The pretty, preppy town of Chatham, Massachusetts sits more or less at the elbow of Cape Cod, just after the swollen bicep of Hyannis and just before the Cape’s forearm tapers upward to Wellfleet’s freshly disembedded oysters, Truro’s schools of Subaru station wagons and Provincetown’s shallow-swimming shoals of gays.
People who’ve never seen the Cape assume that it’s universally charming in an Olde Newe Englande sort of way: shingled houses and lobstermen, homely pubs with whaling paraphernalia on the walls and yellowed photos of Norman Mailer behind the bar. But, like any 340-square-mile place, it’s multifarious. Every picture-postcard town is twinned with one of strip malls, miniature golf and motor lodges.
Chatham, though, never drops its postcard pose. A Main Street of stout, proper shopfronts dispenses antiques, nautical art, books, ice cream, artisanal candy from a shop whose pink awning is tied with a faux bow, and heavyweight crew-neck sweatshirts with block capitals saying CHATHAM — the sort that a shop in every beach town should purvey but which too few do. The oversized letters help aging tourists remember where they are.
Some call Chatham slightly precious, too sure of its own perfection. They have a point. Orleans, the more rural, more ramshackle town just north, is the connoisseur’s choice. It’s also far superior for beaches. Chatham’s beaches are on bays and coves and inlets — fine enough for a quiet bath in warm water, but no match for the thrilling waves of Orleans’s Nauset Beach, a 10-mile spread of dunes fronting the Atlantic. At Nauset, the next stop is Portugal, not a sandbar. Thoreau wasn’t wrong about everything; his description of what was then named Outer Beach is near-perfect: ‘A man may stand there and put all America behind him.’
When I was a child, Nauset Beach had a snack shack with justifiably famed onion rings. The menu at Liam’s was not vainglorious in avowing that its rings weren’t ‘really onions, or rings, or food’, but ‘sacraments’. Put another way, they are drip paintings of greasy joy, every ring a deep-fried Jackson Pollock. Or they were, until Liam’s closed in 2017, its building the victim of almost 30 years of meteorological abuse. I had to learn that on the internet, for I didn’t make it to Nauset this time. I never left Chatham, because friends were being married. Bride and groom were ferried from church to reception Chatham-style, by skiff.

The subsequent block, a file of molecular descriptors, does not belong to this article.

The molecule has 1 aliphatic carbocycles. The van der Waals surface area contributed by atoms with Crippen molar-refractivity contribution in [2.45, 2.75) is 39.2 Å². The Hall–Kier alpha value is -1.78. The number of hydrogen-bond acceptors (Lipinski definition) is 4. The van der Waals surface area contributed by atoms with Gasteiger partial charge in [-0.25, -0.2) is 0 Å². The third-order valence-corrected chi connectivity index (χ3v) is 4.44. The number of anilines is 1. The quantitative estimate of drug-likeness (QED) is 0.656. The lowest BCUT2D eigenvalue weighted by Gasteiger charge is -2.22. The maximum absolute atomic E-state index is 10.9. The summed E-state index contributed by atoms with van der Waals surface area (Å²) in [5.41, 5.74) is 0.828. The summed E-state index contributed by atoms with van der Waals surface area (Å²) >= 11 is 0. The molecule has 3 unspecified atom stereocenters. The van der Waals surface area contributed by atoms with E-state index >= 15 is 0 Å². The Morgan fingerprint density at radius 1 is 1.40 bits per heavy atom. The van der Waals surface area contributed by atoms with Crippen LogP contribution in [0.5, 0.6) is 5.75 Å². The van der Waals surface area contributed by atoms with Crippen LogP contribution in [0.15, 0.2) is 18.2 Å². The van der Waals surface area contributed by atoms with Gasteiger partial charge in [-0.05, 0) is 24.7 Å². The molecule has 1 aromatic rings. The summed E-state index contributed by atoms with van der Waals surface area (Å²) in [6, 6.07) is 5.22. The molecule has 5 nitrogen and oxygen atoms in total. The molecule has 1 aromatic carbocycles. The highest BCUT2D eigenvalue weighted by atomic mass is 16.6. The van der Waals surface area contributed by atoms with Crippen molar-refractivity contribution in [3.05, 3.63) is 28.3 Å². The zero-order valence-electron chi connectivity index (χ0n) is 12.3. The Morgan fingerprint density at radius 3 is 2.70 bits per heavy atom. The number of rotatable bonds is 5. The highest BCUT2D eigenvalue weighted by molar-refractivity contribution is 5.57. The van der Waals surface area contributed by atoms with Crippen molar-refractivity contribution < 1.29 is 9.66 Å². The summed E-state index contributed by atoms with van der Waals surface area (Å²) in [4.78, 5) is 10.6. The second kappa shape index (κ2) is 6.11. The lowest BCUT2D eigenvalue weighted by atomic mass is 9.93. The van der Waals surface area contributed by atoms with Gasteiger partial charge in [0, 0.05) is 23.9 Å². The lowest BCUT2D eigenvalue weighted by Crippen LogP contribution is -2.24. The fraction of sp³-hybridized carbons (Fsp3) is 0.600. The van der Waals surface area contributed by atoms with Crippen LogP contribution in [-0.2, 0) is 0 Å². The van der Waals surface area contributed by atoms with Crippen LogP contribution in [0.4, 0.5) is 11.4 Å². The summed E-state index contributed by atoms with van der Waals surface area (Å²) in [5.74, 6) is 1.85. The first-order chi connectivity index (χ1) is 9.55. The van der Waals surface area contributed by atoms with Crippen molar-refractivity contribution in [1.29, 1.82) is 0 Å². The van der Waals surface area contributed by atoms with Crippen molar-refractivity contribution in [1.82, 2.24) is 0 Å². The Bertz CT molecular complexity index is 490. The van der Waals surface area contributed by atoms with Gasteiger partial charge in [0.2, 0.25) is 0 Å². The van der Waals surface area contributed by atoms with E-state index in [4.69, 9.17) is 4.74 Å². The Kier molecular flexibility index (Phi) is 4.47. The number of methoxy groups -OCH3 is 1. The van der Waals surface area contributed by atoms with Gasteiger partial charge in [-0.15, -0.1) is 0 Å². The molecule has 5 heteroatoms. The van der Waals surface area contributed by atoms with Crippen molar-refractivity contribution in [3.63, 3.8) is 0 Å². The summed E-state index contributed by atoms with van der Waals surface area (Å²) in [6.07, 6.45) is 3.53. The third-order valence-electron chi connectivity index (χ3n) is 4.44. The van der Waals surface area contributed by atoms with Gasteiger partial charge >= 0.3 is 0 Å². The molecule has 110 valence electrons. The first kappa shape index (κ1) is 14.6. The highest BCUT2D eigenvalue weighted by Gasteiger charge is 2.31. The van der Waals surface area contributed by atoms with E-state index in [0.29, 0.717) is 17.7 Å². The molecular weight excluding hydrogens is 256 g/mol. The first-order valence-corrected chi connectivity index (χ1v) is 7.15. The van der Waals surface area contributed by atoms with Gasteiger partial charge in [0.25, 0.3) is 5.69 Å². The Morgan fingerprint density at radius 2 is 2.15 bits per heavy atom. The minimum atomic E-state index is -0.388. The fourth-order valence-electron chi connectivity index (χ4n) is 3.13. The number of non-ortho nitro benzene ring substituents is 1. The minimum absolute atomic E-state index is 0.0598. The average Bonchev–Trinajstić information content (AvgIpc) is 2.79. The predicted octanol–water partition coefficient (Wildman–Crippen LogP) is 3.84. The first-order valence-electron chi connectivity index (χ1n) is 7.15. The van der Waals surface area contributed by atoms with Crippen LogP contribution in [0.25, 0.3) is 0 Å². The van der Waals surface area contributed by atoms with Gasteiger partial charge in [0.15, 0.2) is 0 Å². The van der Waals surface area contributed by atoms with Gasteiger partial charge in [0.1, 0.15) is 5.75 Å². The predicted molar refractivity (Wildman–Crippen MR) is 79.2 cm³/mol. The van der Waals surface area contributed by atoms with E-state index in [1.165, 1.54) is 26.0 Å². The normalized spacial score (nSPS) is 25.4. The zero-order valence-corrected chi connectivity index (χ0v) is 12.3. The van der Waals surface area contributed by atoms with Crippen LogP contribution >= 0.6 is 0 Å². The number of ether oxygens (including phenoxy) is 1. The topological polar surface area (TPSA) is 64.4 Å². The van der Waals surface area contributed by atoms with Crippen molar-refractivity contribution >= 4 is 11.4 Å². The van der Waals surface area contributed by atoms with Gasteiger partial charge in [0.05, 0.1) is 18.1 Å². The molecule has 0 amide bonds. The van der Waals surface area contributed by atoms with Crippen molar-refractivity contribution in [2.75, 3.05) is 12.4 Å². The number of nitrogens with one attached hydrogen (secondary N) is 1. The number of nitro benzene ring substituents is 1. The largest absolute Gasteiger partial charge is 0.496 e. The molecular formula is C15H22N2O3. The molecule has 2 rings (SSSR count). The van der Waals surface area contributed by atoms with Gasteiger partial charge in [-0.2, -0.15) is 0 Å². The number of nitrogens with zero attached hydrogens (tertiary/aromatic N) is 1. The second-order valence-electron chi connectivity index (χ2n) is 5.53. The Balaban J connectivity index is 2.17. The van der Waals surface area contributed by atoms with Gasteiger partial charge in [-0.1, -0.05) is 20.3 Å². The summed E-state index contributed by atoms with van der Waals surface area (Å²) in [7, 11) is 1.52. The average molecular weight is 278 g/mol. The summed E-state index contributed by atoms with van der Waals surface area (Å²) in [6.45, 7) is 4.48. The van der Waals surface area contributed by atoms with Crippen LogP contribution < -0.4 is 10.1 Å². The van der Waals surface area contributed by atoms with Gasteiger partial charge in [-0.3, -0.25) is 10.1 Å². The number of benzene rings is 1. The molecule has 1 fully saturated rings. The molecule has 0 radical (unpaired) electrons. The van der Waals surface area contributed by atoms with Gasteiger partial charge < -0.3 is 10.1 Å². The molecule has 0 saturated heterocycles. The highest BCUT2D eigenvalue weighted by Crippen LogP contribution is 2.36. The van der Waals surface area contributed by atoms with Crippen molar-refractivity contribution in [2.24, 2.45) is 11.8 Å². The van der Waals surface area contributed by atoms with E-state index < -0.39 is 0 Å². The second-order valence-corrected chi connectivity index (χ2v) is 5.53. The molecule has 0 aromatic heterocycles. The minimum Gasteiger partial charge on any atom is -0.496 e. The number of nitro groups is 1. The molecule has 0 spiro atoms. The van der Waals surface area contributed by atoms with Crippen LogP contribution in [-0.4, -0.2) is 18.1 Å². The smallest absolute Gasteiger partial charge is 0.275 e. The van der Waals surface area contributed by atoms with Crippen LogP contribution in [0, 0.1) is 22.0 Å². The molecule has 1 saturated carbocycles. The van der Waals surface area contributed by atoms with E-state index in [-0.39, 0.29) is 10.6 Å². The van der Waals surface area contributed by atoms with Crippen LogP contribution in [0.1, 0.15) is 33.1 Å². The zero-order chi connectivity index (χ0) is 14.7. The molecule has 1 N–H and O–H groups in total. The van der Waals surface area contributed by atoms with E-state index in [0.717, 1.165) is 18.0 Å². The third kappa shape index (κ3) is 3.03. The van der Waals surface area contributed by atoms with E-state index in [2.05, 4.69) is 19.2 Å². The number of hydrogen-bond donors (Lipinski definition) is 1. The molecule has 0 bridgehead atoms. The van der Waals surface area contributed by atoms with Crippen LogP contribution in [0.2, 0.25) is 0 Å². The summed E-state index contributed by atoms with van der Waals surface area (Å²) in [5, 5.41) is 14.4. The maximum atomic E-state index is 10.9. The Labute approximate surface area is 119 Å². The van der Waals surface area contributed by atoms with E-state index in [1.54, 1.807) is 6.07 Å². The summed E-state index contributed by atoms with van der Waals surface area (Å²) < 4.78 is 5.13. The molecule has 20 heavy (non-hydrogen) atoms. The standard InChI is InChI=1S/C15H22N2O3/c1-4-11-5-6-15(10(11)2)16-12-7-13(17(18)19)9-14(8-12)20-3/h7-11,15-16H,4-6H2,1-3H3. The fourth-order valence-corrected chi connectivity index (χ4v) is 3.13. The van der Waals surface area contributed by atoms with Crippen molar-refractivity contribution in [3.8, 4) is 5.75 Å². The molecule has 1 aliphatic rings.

In the watery light of a crapulous dawn I began the interminable drive back to New York. Massachusetts Route 6, the Mid-Cape Highway, is the only road running the length of the landmass. At two lanes, it’s not exactly a highway. Exiting in the Lower Cape, I proceeded into the Cape’s netherworld via a rotary, one of those Dantean circles of controlled chaos devised to punish Massachusetts drivers for their refusal to indicate before turning. Pulling into the gas station in Dennis, part of a long strip of fast-food outlets and chain stores, I could have been anywhere in America. Only the sandy soil gave the location away.
I cast off with a Volvo full of gas, hoping to make it back to New York by noon. It was smooth sailing till New Bedford, the old whaling town linked in postindustrial misery with nearby Fall River. An unsmiling, familiar and not entirely welcome face greeted me on a billboard. Several miles passed before I remembered where I’d seen it. It belonged to one of New England’s most successful personal-injury lawyers, and I’d once crashed a party at his waterfront mansion in Newport, Rhode Island.
The house was the major draw, a bipolar McKim, Mead & White fantasia from 1891, with a fortress-like north façade of stone contrasting with a winged, columned portico at the entryway. Had I but possessed a limpid state of mind, I would have mentally photographed it. Memories of the party are muddy, as I’d personally injured myself with the mixture: an architecturally minded friend noting that the ceiling molding in a parlor was ‘not at all right’, a soft-shoed pantry raid for chips, a new acquaintance of Irish-American stock dubiously claiming that ‘to the Irish, Oliver Cromwell is the most evil man who ever lived, more evil than Hitler’. In his Boston accent, it sounded like ‘Hit-lah’.
Our litigious châtelain was an impersonal, shadowy figure that night. I certainly didn’t speak to him or confess under cross-examination to the larceny of his pantry. But his face remained vivid if anonymous, and there it was again, towering over I-195. Something in his stern mug seemed to say, ‘Get home safe’, as though his ad were a benediction like those cast upon fishermen in the days when the Cape had the cod. Given his profession, I’m not sure he meant it.